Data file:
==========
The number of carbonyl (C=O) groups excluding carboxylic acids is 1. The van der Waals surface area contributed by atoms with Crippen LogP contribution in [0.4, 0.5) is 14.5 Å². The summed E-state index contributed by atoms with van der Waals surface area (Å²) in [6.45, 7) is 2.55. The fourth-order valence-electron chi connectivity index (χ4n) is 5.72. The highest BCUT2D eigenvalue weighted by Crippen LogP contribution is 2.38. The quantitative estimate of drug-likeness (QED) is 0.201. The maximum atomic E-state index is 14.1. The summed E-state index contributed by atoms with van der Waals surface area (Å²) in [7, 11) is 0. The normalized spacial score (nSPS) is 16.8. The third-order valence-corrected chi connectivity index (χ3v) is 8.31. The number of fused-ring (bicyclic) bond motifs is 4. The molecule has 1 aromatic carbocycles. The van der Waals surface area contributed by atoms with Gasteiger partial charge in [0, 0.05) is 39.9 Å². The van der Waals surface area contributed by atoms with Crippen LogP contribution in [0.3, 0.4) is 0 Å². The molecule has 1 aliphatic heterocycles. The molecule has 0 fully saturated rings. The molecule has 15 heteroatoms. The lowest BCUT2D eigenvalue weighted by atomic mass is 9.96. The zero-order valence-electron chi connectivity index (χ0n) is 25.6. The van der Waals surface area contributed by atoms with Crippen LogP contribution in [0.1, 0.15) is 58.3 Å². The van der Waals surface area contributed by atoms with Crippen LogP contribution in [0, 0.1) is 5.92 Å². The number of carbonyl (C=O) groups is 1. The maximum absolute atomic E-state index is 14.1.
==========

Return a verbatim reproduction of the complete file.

The number of carbonyl (C=O) groups excluding carboxylic acids is 1. The van der Waals surface area contributed by atoms with Crippen LogP contribution in [0.4, 0.5) is 14.5 Å². The summed E-state index contributed by atoms with van der Waals surface area (Å²) in [6.45, 7) is 2.55. The fourth-order valence-electron chi connectivity index (χ4n) is 5.72. The highest BCUT2D eigenvalue weighted by Crippen LogP contribution is 2.38. The quantitative estimate of drug-likeness (QED) is 0.201. The maximum atomic E-state index is 14.1. The summed E-state index contributed by atoms with van der Waals surface area (Å²) in [7, 11) is 0. The normalized spacial score (nSPS) is 16.8. The third-order valence-corrected chi connectivity index (χ3v) is 8.31. The number of fused-ring (bicyclic) bond motifs is 4. The molecule has 1 aromatic carbocycles. The van der Waals surface area contributed by atoms with Gasteiger partial charge in [0, 0.05) is 39.9 Å². The van der Waals surface area contributed by atoms with Crippen LogP contribution in [0.3, 0.4) is 0 Å². The molecule has 1 aliphatic heterocycles. The molecule has 0 fully saturated rings. The molecule has 15 heteroatoms. The lowest BCUT2D eigenvalue weighted by atomic mass is 9.96. The zero-order valence-electron chi connectivity index (χ0n) is 25.6. The van der Waals surface area contributed by atoms with Crippen LogP contribution in [0.1, 0.15) is 58.3 Å². The van der Waals surface area contributed by atoms with Crippen LogP contribution in [0, 0.1) is 5.92 Å². The number of carbonyl (C=O) groups is 1. The maximum absolute atomic E-state index is 14.1.